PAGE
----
catholicism and intersectionality

catholicism and intersectionality March 8, 2016

barbed wire

(image credit: pixabay)

There’s been a lot of talk about intersectionality lately, not only in academic circles but in the mainstream corporate and social media. The term, coined by legal professor Kimberlé Crenshaw, refers to the way in which discrimination happens along a number of intersecting lines of power, privilege, and prejudice, and was initially introduced to talk about the particular prejudice directed against black women. The term is popular in identity politics, but has to do with social justice, too, since oppressive narratives and systems reinforce one another and reinforce injustice. Elisabeth Schussler Fiorenza’s term “kyriarchy” is relevant here, indicating as it does not the male-female power binary suggested by “patriarchy” but a web of interconnected hegemonies of which male-female is only one.

(Yes, a lot of academic jargon in the above, but this jargon serves a purpose of conveying specific concepts. For those who already practice western philosophy, it’s very heavy with jargon anyway: metaphysics, substance, a priori,  transcendentals, heteronomy, etc.  And, Catholics, bear in mind that we’ve enshrined Aristotelian jargon in our theology. I’m interested in finding alternative routes for discussing these topics, though I’ll save a conversation about the problems of academic discourse for another post).

Intersectionality may be a relatively new term, but in practice it has been around for quite a while. From early on in the feminist movement in western cultures, there has been a tendency for the movement to be dominated by white middle-class women, often to the exclusion of the poor or the racially other. A perfect example of this is Virginia Woolf’s A Room of One’s Own. Woolf’s contrast of the opulent meal at the men’s college with the dingy one at the woman’s college is relevant, but focused exclusively on a well-off middle-class culture, as though England weren’t teeming with working women for whom the woman’s college dining experience would have been a luxury. The negative reaction of many white feminists to Sojourner Truth’s “Ain’t I a Woman?” speech, in 1851, shows just how exclusive the movement was.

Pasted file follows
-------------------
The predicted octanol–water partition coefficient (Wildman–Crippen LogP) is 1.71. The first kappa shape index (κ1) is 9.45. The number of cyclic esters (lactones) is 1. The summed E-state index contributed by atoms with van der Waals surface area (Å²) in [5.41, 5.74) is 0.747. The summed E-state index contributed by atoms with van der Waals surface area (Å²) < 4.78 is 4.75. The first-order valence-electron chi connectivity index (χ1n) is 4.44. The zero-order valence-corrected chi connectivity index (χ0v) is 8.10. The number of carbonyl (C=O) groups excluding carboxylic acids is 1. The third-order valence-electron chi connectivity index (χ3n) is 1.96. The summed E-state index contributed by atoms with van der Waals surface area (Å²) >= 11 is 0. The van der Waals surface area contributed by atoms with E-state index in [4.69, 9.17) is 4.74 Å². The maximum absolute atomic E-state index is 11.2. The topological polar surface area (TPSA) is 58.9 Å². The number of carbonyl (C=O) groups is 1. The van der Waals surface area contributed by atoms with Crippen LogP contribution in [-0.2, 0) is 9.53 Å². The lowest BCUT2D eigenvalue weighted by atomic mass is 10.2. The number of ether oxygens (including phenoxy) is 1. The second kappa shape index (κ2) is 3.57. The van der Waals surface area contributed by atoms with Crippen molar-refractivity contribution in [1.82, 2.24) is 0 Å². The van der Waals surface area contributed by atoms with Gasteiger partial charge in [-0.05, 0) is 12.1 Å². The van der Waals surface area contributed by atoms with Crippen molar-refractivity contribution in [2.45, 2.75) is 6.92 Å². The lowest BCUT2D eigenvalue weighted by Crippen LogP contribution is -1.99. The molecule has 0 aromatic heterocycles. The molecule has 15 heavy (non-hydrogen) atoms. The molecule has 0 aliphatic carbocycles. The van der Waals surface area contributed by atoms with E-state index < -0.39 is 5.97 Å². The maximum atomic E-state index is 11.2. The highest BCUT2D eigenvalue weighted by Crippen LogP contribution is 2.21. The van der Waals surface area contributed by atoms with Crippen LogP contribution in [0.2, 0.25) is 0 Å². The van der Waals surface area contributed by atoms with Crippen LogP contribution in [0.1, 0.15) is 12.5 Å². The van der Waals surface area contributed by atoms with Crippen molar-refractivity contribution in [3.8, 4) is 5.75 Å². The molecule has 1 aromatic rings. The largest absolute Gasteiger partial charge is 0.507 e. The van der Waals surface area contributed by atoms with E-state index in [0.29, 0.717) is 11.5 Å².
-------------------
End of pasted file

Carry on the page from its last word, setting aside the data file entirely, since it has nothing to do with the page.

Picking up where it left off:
The images and rhetoric associated with female empowerment also subtly reinforce certain kyriarchical structures of ableism and beauty politics, and even of militarist masculinity. The “strong female character” is invariably attractive, in excellent condition, and a badass fighter. Kudos to George R.R. Martin for showing the limitations of the hot warrior princess myth, for showing the female warrior as a subject, not a fetishized object. Female empowerment also draws on a negative version of sex-positivity according to which the sexually active woman is necessarily happier, more fulfilled, and more in tune with nature than the virgin or celibate or asexual. Sexual female empowerment necessarily favors the young, the healthy, the thin, and those whose curves are in the “right places.”

Intersectionality involves recognizing that there are many different types of prejudice, that not all systems of oppression are the same, though some follow similar patterns. It means accepting a polyphony of narratives instead of placing them in competition with one another. It is entirely possible to support the goals of Black Lives Matter, and to see deep entrenchment of white supremacy prejudice, while at the same time recognizing that poor rural whites are subjected to bigotry and structural oppression of a different kind. It means that, in our efforts to advance women’s rights, we don’t do so at the expense of any other marginalized group (the disabled the old, the poor, the unborn).

This ought to be exactly the direction that Catholic thought on social issues should take. If we truly are the universal church we can’t confine ourselves to promoting the ends of any one cultural group. Catholicism should never be appropriated to enforce the ends simply of American culture, or western culture, or masculine culture, if these ends involve the exclusion of others. For this reason Catholic rhetoric about virtue should avoid conventional images promoting ideals of gender identity particular to one culture. Why, for instance, does the “modesty” campaign only present pictures of young, pretty, thin, happy, healthy white girls in vaguely 1950s dress? Are black women necessarily immodest? Are older women irrelevant simply because we’ve passed our expiration date? Are depressed women of less value since they’re not radiating limpid joy from every perfect pore? Do indigenous women have to ape their imperial colonizers in order to present proper Christian virtue? Even the idea of “being a lady” perpetuates white privilege, since in Western culture ladyhood has always been associated with coming from the right family, and being the right race. Is our concept of “family values” based too much on a specific ideal of white western family and white western family roles? Have we idolized private property (of well-off people) so that we value it more than we do lives (of poor people)?

These are only a few ways that intersectional thought can help to enliven our sense of catholicity, and correct the ways in which we might be subjugating our faith to power politics. I’m sure you can think of other ways, especially if you come from a background different from mine, and have a different story to tell.





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